Community composting is usually a parallel element with public management, but it can also be a good substitute for collection in remote or remote areas because it has no collection and processing costs. However, the fact of changing the ownership of discarded objects may challenge existing legislation. For example, in Bulgaria, they adjusted the legislation to classify community composting as “decentralized composting” without administrative approval, as long as the annual compost does not exceed 10 cubic meters.

Hernani field trip

The group also had the opportunity to visit Hernani's Zero Waste Best Practices, one of the leading towns in Gipuzkoa's zero waste movement. Hernani decided to implement a door-to-door collection system in 2010 to collect bio-waste, but it was not until 2013 that it started community composting in urban areas. According to the civil servants responsible for waste disposal, the system is working and they have successfully reduced the remaining waste by 60%. They are still committed to continuous improvement, and they are looking for ways to overcome 90% of independent collections. Facts have proved that Hernani's system is successful. There are 14 employees now, compared with 3 in 2010. This is also part of the success in countries with high unemployment. View the full case study here.

Compost details

Subsequent meetings discussed in depth the basic elements of composting, covering the biological process of converting biological waste into compost and the main composting technologies, as well as the methods to deal with peculiar smells.

Again, the best technology is the one defined for the precise situation and specific needs. Dr. Alberto Contalonieri said: “Composting is actually a very versatile process, so it allows small low-tech facilities to large industrialized and centralized facilities. For example, weather conditions or the facts in rural or urban areas may affect open or closed systems. Or dynamic or static system decision.Dr. Enzo Favoino talked about using compost as a natural fertilizer and explained the positive impact of compost on soil and vegetable production. The presence of organic matter reduces soil loss by a third, while greatly increasing the presence of earthworms. These are natural indicators of soil health. At the same time, the use of compost as a natural fertilizer reduces the proportion of root diseased vegetables. Due to the presence of organic matter in the soil, half of Europe is in a pre-desertification state, so using compost is a good way to close the cycle and solve this situation. Dr. Favoino emphasized the other benefits of composting, such as its slow release of nitrogen, which can avoid nitrogen loss during heavy rains and eventually overproduce nitrate.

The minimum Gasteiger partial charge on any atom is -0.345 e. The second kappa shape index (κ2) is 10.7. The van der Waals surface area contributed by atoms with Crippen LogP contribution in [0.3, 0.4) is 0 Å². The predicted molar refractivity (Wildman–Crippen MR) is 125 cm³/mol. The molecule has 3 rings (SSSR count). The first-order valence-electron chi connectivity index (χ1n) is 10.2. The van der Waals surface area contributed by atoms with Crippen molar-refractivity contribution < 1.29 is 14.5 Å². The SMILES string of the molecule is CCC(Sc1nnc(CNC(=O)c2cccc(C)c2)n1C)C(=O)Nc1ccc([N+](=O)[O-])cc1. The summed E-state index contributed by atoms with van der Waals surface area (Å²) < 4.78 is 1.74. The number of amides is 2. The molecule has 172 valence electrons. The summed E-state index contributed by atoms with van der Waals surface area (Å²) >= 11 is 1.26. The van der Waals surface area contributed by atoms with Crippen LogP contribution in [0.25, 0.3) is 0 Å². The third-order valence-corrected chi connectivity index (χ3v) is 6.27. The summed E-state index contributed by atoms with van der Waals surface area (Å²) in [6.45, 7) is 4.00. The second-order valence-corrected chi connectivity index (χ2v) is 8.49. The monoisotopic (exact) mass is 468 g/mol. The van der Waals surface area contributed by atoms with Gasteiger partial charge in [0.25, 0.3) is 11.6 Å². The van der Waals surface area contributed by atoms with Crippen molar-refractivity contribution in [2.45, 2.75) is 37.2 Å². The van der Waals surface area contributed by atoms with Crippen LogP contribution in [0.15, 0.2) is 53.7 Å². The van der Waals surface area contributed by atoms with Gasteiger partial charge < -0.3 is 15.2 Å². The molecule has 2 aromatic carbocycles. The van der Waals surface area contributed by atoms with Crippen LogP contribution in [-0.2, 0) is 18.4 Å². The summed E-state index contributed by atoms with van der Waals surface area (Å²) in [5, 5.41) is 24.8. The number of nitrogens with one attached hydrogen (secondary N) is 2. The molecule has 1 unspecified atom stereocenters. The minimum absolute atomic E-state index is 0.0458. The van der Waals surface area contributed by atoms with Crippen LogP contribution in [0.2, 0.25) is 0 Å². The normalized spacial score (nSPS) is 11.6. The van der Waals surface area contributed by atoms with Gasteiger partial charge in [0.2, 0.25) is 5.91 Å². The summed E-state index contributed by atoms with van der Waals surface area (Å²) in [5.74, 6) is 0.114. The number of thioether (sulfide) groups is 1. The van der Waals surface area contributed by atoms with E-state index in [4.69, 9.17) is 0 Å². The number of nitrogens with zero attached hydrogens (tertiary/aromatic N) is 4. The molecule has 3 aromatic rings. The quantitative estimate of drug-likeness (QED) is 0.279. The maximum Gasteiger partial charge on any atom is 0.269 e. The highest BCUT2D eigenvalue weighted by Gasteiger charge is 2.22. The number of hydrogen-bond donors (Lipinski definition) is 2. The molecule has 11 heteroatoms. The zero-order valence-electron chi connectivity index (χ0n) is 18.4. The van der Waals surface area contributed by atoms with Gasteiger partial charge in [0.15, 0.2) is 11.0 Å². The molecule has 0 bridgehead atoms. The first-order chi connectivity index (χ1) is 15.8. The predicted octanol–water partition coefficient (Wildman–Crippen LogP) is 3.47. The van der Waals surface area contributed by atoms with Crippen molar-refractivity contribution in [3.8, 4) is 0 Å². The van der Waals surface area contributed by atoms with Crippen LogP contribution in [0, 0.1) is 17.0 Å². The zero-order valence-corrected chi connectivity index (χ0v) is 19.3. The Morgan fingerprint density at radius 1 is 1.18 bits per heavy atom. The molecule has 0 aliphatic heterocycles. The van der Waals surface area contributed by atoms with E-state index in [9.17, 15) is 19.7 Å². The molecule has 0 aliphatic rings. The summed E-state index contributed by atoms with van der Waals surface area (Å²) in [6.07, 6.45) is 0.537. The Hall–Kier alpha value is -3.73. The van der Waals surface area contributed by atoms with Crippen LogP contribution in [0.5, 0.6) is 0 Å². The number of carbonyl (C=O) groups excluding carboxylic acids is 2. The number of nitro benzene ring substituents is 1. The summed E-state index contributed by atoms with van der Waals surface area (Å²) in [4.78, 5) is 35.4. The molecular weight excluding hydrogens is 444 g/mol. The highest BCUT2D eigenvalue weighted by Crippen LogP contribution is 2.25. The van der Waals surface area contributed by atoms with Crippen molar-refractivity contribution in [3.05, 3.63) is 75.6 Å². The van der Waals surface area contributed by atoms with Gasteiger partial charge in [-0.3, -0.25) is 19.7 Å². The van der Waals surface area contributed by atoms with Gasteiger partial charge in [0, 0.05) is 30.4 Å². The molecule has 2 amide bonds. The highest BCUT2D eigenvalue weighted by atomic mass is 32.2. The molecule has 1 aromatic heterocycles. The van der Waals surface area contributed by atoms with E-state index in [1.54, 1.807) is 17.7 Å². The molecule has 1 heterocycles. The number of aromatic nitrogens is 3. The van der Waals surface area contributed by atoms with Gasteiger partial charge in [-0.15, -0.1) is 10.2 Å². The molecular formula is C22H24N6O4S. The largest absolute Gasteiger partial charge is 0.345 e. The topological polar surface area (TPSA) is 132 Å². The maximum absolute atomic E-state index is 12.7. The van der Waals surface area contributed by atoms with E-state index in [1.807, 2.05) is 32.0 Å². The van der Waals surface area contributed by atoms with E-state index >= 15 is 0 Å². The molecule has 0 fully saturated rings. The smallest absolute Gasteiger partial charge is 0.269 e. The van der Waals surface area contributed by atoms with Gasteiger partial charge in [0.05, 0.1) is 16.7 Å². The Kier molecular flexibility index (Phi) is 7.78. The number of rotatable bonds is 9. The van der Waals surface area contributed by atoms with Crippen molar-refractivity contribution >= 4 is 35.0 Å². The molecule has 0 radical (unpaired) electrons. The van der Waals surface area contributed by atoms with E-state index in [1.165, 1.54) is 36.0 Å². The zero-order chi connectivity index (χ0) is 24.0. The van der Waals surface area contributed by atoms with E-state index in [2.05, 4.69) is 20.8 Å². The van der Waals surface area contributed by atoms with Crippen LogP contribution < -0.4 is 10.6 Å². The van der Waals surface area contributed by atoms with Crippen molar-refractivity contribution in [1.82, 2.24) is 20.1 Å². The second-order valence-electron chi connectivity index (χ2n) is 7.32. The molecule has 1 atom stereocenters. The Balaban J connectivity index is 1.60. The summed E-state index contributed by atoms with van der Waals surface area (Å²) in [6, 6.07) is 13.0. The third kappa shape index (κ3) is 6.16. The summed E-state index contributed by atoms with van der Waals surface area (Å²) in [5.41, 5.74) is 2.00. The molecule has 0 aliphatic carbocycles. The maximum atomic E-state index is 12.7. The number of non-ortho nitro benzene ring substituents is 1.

Field trip to Lapatx centralized composting facility

In the afternoon, we visited the Lapatx centralized composting facility in Aizpeitia. The director of the plant and the director of the Provincial Waste Consortium in charge of the plant introduced the different problems they encountered in the plant. This is an excellent way to apply the concepts learned in the morning to the decision-making process and understand the reasons for incorrect facility design. In this sense, the original government originally wanted to meet the needs of the province, but because of the construction of incineration facilities, it hoped to collect a small amount of organic waste. However, the change of government stopped the incinerator and requested that the Lapatx composting center be adjusted to distribute more biological waste.

Nowadays, Lapatx can give full play to its performance, but is plagued by the initial poor design: it is very small and inappropriate in shape; the upload of biological waste occurs on a slope; the bag opener was originally designed to open packages, etc. However, in the near future, Gipuzkoa will open two new facilities to complement Lapatx.

An experience must be repeated!

This training course is the first of its kind in the European Zero Waste Program. It has proved to be an excellent opportunity to learn the basic principles behind the separation of organic waste from the source and the logistics and economics of the separation and collection of biological waste systems. Through field visits, you can directly observe how the zero waste system works, as well as the complete details of the main challenges and opportunities. Participants are very satisfied with this experience and look forward to further training programs.